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This Is Why You Should Cook Whole Fish—Plus, How to Do It

It's simple and delicious, says our seafood expert.

whole roasted mackerel
Photography by: Johnny Miller

Many people are intimidated by the prospect of cooking whole fish. Really there is no need because cooking whole fish is about as easy and no fuss as fish cookery gets. A whole roasted fish is a simple preparation for a weeknight dinner and it's also a great choice for a dinner party, combining ease of preparation with dramatic presentation. An added bonus is that cooking fish on the bone yields extra succulent and flavorful meat. 

 

Related: How to Grill a Whole Fish—Our Step-by-Step Guide

 

What to Look for When Buying a Whole Fish

A great advantage to buying whole fish rather than fillets or steaks is that you're really able to determine the freshness and overall quality of the fish. First, look for fish with clear, plump eyes—avoid any fish with eyes that are cloudy, sunken or dried out. Then, consider the gills. Bright or bright red gills are ideal. Brown or gray should be avoided. Consider the fish's flesh, too. Frim and spring to the touch is ideal. Last but not least, take smell into account. Your fish should smell fresh and clean, not strongly of fish.     

 

Related: Nine Ways to Cook Fish

braised red snapper
Photography by: Christopher Testani

The Best Types of Fish to Buy Whole

I like to use a nice round fish for cooking whole, though you can certainly cook flatfishes whole, too. Here on the East coast black bass, porgy, red snapper, and bluefish are a few of the local wild fishes that are excellent prepared whole. Sustainably farmed trout or arctic char are other great choices. 

 

Cleaning a Whole Fish

Any fishmonger worth their salt will be able to clean a whole fish for you. Cleaning a fish means the fish will be thoroughly scaled and gutted (gills and viscera removed and body cavity rinsed well). Then the fish is ready to cook.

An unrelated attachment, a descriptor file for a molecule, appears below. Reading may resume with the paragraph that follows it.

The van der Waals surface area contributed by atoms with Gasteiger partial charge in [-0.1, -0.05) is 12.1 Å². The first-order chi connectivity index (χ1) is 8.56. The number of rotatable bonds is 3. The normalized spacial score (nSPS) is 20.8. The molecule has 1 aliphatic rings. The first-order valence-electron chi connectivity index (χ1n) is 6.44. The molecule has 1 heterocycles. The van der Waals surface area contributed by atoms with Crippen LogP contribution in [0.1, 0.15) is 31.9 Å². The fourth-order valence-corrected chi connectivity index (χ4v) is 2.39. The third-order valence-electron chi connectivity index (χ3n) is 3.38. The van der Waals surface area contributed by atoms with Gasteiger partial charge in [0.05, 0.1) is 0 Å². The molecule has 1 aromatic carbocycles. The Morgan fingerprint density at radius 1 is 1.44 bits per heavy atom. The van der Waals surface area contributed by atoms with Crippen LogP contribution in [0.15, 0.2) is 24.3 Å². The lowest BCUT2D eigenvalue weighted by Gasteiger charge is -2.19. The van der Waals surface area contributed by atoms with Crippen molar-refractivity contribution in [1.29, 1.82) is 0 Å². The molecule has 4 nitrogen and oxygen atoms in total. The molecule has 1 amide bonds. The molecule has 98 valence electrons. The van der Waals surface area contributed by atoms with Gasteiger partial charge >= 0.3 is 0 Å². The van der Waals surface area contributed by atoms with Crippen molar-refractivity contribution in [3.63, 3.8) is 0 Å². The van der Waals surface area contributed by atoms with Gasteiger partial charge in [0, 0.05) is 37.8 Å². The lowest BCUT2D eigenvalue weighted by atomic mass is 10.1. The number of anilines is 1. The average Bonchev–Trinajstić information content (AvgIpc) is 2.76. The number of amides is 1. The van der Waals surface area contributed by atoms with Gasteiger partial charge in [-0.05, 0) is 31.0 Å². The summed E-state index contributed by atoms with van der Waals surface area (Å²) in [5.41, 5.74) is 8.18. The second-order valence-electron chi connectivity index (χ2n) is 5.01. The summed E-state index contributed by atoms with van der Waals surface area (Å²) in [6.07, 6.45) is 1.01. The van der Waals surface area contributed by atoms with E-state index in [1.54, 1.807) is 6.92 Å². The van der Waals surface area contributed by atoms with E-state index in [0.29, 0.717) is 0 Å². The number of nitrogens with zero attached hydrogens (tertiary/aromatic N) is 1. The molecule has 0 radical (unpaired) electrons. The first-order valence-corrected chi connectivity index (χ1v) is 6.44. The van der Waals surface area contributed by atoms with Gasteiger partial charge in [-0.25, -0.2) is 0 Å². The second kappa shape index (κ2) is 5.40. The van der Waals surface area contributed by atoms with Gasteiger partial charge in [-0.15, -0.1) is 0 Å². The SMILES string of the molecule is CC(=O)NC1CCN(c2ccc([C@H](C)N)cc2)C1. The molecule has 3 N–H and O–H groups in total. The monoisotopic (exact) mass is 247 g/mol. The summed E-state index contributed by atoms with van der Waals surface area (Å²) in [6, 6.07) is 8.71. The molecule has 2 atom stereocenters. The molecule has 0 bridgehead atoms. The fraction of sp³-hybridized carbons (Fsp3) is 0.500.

How Much Fish to Buy?

The yield of edible meat on most whole fishes is between 35-45%, so you'll want to plan on buying about one pound of whole fish per person. You can cook smaller individual fish for each person or a larger fish for your crowd. 

Whole-Roasted Branzino with Lemon and Thyme on plate with lemon wedges and silverware
Photography by: Ryan Liebe

Cooking Whole Fish

Roasting is my go-to method for cooking whole fish indoors. I crank up the oven to 450-500° F. High heat cooks the fish quickly, producing nice caramelization on the exterior of the fish and juicy flesh inside. When roasting a whole fish, start by lining a baking sheet with parchment paper, which makes cleanup easier. Then, season the fish inside and out with salt and pepper. Stuff the fish's cavity with herbs like parsley, thyme, fresh bay, or oregano, and a few lemon slices for flavor, then drizzle the fish with olive oil inside and out and place in the oven.

 

How to Know When a Whole Fish Is Cooked

Every fish will cook a little differently based on its size and your oven. The fish will be done when an instant-read thermometer reads 135°F when inserted into the thickest part of the fish (the fleshy part behind the top of the head). If you don't have an instant-read thermometer, cut into this part of the fish and take a peak: The flesh should be opaque close to the bone. When the fish is done, remove it from the oven and let it rest for five minutes before plating and serving.